CONTEMPORARY ART FUNDING ASIA
As the number of non-profit and independent art organisations in Asia rises, the need to find successful, appropriate funding models becomes more urgent. As part of Art Radar’s “Lists” series, we bring you our five top posts on the funding of art in Asia.
Corporate art sponsors replaced by private donors in Australia – Sydney Herald
This recently published post reveals that private support for the arts in Australia is growing. It also optimistically implies that this development has the potential to spread to other countries and cities in Asia, but cautions that the arts sector will still need to strategically and creatively identify prospective sponsors to gain more resources.
Is Hong Kong’s current art climate failing local artists? Wall Street Journal discusses
Vibrant artistic environments are often reliant upon a balance between for-profit and non-profit establishments. Acknowledging the influx of galleries, dealers and international art events that have moved into Hong Kong over the past few years, this post considers the impact a growing commercial art sector may have on the city’s local art scene, including the way art is valued and appreciated by the community.
Art Radar speaks with Para/Site curator, director Fominaya on November auction event
In this interview, Alvaro Rodriguez Fominaya, then-director of Hong Kong-based Para/Site Art Space, identifies the financial opportunities for, and challenges faced by, Hong Kong-based Para/Site Art Space, and explains how the non-profit organisation creatively draws from the support of artists to generate funding and sponsorship. In light of the development of museums and alternative spaces in Asia, this informative post warrants more than a passing glance.
Clarissa Chikiamco on Philippine independent art spaces funding challenge: Philippine Star
This post highlights a concern over the lack of adequate funding resources available to independent art spaces in the Philippines. Noting the impossibility of relying on private sponsorship without first cultivating “a spirit of philanthropy”, this post points out the inefficiencies inherent in the administration and distribution of government sponsorship, as well as the general decline in the amount of funding available, and labels them indicators of the need to alter the structure of funding for the arts in the state.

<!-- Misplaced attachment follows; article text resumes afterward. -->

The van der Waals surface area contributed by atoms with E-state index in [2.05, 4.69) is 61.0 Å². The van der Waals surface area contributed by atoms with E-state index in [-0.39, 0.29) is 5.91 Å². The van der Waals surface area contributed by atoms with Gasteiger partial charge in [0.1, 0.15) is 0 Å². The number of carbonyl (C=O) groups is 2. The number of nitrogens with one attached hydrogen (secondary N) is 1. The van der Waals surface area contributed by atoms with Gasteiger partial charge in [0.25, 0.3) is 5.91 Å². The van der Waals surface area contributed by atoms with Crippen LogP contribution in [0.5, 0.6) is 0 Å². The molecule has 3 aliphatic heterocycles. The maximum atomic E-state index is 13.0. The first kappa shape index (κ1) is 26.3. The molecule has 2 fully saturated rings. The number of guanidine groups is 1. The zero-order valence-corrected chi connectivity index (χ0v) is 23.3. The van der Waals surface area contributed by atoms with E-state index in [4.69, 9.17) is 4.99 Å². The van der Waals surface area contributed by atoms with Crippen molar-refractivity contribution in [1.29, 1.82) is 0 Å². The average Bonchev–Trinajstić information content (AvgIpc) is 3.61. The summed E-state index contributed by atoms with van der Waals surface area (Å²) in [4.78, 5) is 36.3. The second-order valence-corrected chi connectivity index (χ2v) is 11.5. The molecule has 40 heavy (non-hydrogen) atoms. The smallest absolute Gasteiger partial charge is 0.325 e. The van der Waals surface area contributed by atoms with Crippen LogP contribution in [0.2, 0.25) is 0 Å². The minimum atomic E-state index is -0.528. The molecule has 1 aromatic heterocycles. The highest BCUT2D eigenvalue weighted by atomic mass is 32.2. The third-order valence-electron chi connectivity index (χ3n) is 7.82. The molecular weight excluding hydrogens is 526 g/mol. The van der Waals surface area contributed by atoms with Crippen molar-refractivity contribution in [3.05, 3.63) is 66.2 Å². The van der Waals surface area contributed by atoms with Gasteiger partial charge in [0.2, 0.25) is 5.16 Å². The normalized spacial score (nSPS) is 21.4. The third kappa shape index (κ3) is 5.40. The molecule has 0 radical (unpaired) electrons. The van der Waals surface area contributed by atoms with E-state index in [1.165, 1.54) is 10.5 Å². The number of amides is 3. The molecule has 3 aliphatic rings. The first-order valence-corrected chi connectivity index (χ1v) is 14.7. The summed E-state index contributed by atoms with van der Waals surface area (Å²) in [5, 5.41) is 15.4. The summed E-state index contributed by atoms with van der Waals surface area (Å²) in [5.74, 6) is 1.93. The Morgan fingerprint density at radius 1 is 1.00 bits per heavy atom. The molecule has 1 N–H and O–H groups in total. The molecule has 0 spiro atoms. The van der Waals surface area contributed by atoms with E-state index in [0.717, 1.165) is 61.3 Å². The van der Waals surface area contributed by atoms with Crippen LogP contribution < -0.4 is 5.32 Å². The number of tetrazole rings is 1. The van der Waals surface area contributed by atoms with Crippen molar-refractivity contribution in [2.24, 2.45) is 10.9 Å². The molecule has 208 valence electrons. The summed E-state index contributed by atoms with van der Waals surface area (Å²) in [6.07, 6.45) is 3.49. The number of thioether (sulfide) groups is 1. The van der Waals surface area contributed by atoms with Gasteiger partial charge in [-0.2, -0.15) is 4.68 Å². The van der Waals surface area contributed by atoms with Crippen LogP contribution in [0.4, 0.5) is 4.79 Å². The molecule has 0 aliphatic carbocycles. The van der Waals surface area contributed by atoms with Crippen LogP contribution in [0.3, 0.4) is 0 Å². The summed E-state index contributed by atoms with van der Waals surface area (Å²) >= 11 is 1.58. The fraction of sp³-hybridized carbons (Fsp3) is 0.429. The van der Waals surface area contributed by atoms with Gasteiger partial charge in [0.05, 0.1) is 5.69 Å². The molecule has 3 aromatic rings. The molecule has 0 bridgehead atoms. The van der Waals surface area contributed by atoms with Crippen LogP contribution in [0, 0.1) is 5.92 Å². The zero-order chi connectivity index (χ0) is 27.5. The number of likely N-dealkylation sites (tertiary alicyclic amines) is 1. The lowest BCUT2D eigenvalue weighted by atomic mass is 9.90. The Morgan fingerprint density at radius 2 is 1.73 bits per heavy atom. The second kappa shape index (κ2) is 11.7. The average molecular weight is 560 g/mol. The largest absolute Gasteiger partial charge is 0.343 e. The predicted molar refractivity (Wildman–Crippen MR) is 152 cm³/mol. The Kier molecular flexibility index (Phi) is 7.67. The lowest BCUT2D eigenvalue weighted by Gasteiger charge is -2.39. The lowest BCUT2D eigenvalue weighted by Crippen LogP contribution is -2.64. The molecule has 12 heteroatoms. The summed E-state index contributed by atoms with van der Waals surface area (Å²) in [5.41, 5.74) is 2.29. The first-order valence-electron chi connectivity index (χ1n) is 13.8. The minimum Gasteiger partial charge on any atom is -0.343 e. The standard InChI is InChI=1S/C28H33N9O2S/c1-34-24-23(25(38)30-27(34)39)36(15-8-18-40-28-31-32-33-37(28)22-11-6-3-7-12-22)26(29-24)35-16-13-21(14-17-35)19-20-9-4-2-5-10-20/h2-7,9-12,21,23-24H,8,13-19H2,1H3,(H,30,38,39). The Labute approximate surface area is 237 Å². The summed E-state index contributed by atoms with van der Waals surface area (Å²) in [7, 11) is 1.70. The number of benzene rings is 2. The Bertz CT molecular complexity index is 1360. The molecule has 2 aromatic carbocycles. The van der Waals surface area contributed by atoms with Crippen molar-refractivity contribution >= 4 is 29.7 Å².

Curator Valerie Doran on ‘Hope and Glory’ and challenges for Hong Kong art world – interview
In addition to providing curatorial insight into artist Simon Birch’s acclaimed exhibition, “Hope & Glory: A Conceptual Circus”, in this interview independent curator Valerie Doran identifies government funding as a key source of event sponsorship. The post further reveals that the “Hope & Glory” show represents the first time this type of government support had been secured for the visual arts, a feat that Doran indicates is a positive development for the arts and cultural industries in Hong Kong.
- Hong Kong Wan Chai Visual Archive: community art experiment – August 2011 – a temporary exhibition space challenges government understanding of art and embraces the community
- The future of museums – short thought – May 2011 – What is the role of museums and will or should they adjust to the evolving digital world?
- Delhi plans new art museum in power plant – Guardian article – January 2011 – speculative costs and optimistic response included
- Philippine Ateneo Art Gallery celebrates 50 years with an exhibition and art fund – January 2011 – contemporary art acquisition program and fund established in the Philippines
- Asia Art Forum 2010 meets growing demand for art collector education in China – Jing Daily – May 2010 – art market education for collectors in Asia
Subscribe to Art Radar for more on the state of art development in Asia